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The 3 Economic Challenges Facing India in 2019-20

By Finserv MARKETS - Dec 25,2019
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The 3 economic challenges facing India in 2019-20

India was riding high on economic growth and success until just 3 years ago; growing at an impressive speed of 8.86% until September 1, 2016. Then, it was a downhill journey until July, 2019 as it dropped to 5.99%. The economy started showing signs of recovery from July, 2017 and finally plateaued at 8.13% by March, 2018. Since then, GDP growth has seen a steep decline of more than 3% as GDP growth stood at just over 5% in June 1, 2019.

The 3 economic challenges facing India in 2019-20

It was November 8, 2016, when Prime Minister Narendra Modi decided to outlaw Rs. 500 and Rs. 1000 notes in the country. Demonetisation had a domino effect on the economy. Firstly, it led to rampant shutting down of small and medium-sized enterprises (SMEs) leading to millions of job losses. The ill-planned measure also brought down incomes in the agricultural sector thus slowing down consumption. A slowdown in domestic consumption again had a negative impact on the manufacturing sector.

Then, there was the double whammy of a hurriedly implement Goods and Services Tax (GST) which made it even more difficult for SMEs to grapple. Finally, the mountain of Non-Performing Assets (NPAs) or bad debts with banks, which peaked at 11.5% [2] as of March 2018, led them to become cautious in lending. While Non-Banking Financial Companies (NBFCs), which accounts for 40% of all consumer finance in the country [2], were actively filling the void left by banks until the IL&FS default of over Rs 1,500 crore happened. This created an immediate cash crunch as NBFCs relied on banks to get the credit and lend to retail customers.

As millions of retail customers relied on credit from these NBFCs to finance high-value purchases such as cars, two-wheelers, consumer durables and homes, the sudden unavailability of credit through NBFCs immediately had an adverse impact on consumer demand, thus bringing the economy to almost a halt.

The 3 Immediate Economic Challenges

  • Slowdown in consumption

One of the biggest challenges that the Indian government faces today is the alarming decline in consumption. From cars, two-wheelers, tractors, commercial vehicles and homes to everyday FMCG items, there is a significant decline in sales across all categories. Among them, the automobile industry is the hardest hit, with sales dropping by 30.98% in July, 2019. As demands for four wheelers decline, automobile manufacturers are reducing production, thus affecting 3.5 lakh jobs across the industry. 300 automobile dealerships across the country have already closed shop; unable to survive the drastic decline in sales [4].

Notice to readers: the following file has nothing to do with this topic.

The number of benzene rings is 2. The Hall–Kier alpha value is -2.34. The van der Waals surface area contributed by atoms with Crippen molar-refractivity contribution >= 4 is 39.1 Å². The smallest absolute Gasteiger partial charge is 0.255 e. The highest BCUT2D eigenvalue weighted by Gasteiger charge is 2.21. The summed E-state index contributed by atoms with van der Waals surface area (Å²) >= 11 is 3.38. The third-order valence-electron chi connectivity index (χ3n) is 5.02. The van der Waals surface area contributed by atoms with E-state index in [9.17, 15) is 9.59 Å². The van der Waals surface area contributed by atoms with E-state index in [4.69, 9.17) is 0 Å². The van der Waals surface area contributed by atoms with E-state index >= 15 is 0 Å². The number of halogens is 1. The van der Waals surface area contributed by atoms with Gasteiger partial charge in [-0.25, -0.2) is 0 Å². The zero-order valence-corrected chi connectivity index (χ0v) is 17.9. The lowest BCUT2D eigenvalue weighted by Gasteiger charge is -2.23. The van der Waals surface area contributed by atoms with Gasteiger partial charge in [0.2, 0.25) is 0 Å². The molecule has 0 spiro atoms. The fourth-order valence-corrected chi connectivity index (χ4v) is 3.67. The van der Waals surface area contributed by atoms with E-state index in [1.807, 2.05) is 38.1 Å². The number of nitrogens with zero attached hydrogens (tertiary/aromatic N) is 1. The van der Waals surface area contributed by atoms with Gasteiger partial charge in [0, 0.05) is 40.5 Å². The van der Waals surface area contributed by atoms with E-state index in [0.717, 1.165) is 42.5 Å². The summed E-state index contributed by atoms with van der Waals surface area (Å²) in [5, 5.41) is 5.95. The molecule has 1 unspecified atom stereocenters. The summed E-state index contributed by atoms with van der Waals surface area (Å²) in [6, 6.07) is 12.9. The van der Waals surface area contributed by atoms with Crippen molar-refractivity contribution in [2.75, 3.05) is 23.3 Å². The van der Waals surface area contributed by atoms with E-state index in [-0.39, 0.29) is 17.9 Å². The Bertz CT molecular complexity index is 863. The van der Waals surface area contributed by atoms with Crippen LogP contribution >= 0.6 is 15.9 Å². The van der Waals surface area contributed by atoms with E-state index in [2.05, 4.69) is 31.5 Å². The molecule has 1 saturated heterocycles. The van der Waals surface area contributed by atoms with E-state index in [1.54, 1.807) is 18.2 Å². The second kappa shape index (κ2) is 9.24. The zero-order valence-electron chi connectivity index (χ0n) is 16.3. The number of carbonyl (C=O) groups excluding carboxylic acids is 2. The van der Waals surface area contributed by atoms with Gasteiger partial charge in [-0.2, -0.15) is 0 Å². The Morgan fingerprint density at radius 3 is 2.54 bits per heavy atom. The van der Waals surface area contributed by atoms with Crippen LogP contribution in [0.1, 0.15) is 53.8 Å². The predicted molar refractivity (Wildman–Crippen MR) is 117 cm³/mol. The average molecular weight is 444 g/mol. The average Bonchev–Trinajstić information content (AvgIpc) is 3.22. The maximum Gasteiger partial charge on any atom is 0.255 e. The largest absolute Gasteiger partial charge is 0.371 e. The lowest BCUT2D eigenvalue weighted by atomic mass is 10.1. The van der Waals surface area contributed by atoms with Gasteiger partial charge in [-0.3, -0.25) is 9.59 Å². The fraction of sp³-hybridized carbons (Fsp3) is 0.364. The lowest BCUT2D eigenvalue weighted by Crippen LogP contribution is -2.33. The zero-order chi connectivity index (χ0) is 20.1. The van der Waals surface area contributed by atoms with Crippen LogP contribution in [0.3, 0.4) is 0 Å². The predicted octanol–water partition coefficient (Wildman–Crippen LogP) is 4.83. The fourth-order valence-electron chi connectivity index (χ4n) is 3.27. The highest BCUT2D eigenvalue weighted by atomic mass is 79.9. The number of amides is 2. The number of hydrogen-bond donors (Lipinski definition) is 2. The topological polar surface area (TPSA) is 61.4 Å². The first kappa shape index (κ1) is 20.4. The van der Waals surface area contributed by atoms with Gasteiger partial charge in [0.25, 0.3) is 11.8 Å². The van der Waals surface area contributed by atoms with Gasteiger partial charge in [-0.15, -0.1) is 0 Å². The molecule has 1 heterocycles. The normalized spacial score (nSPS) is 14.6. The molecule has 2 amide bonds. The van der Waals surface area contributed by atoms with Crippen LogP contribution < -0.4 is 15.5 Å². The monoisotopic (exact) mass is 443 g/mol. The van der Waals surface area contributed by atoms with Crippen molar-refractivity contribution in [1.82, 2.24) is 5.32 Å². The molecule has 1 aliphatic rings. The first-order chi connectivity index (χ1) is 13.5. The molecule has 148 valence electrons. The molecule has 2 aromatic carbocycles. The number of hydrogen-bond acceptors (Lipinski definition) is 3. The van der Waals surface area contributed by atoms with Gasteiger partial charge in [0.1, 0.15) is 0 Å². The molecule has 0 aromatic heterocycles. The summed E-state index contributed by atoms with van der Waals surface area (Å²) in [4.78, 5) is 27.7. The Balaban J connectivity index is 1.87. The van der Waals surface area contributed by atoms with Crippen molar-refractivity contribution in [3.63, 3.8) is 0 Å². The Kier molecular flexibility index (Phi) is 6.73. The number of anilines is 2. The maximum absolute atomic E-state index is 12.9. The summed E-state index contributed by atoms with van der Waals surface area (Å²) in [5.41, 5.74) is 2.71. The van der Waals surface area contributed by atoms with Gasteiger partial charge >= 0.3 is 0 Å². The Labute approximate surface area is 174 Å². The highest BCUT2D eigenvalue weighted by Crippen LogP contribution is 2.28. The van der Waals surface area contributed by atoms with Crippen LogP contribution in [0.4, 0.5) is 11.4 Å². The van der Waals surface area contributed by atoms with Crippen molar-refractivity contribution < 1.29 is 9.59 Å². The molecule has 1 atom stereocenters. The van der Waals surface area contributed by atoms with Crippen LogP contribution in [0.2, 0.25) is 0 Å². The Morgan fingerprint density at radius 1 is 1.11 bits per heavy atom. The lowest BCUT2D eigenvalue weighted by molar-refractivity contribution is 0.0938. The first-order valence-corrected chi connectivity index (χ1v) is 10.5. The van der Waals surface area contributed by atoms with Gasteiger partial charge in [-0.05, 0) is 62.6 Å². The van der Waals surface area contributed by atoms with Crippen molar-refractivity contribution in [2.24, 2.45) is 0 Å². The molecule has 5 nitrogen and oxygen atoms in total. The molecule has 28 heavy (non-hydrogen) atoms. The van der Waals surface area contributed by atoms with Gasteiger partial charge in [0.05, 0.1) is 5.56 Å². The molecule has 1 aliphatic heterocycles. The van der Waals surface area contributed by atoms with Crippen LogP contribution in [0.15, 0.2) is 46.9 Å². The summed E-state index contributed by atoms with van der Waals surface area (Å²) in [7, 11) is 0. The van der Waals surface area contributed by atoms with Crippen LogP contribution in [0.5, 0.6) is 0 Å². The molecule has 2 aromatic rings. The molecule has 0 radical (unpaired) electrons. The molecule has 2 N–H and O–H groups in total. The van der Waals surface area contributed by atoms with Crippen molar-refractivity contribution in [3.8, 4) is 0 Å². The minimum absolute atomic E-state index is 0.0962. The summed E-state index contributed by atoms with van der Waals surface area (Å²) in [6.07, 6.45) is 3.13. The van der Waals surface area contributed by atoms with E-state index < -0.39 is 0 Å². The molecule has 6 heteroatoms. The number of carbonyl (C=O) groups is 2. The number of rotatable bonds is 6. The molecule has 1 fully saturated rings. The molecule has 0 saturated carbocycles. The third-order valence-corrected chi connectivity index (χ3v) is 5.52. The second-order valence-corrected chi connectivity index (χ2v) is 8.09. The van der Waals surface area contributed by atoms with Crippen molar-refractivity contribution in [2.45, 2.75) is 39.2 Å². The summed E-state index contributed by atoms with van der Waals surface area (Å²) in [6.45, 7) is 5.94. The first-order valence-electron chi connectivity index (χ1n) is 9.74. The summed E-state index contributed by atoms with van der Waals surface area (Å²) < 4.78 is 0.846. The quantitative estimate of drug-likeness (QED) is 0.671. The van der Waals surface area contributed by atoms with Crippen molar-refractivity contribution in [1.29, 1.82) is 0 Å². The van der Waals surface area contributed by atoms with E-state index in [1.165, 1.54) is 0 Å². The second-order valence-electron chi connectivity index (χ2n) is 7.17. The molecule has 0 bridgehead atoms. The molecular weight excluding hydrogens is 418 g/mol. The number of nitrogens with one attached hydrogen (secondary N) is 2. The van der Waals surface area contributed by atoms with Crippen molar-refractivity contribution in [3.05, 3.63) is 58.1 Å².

• 7 Indicators of Consumption Slowdown

Figures on Apr-Jun 2019 compared to Apr-Jun 2018

 

Indicator

April-June 2019

Domestic car sales

Less 23.3%

Two-wheeler sales

Less 11.7%

Tractors sales

Less 14.1%

Domestic commercial vehicle sales

Less 9.5%

Unsold housing

Increase of 7%

FMCG

Less 10% (Average)

Imported goods

Less 5.3%

 

  • PSB and NBFC Crisis

Public sector banks (PSBs) were sitting on bad loans or non-performing assets (NPAs) amounting to Rs. 8.95 lakh crore during the quarter of March 2018. Though, the NPAs have come down to 8.06 in March, 2019 [5], the government still needs to focus more on bringing some massive reforms in this sector to check NPAs. The recent infusion of Rs. 70,000 crore by the government into PSBs may not be enough.

To compound the problem in the financial system, non-banking financial companies (NBFCs) are also dealing with a mismatch between asset and liability. The problem has arisen because NBFCs mostly borrow money from banks for the short term but lending for the long-term. While the problem of asset-liability mismatch was already there with NBFCs, a series of defaults by IL&FS group companies that borrowed heavily from NBFCs have made matters worse for these financial companies. Perhaps, the central government’s decision to help NBFCs with a partial credit guarantee scheme worth Rs. 1 lakh crore will enable NBFCs to stand on their feet again.

  • Problems in the agriculture sector

Agriculture, forestry and fishing were key contributors to the gross domestic product (GDP) until 2004-05 at 21%. In 2018-19 it dropped down to 13.14%.

AGRICULTURE OUTPUT as a % of the GDP

The 3 economic challenges facing India in 2019-20

While agriculture’s share in economic growth has dropped down there are still millions of people stuck in the sector with negligible or no income. As a country moves from a developing stage to a developed stage, it’s important for those involved in the agriculture sector to move to other low-skill jobs, which is yet to happen in India. The current government has to really look at these problems deeply and find a resolution before embarking on the ambitious task of becoming a $5 trillion economy.

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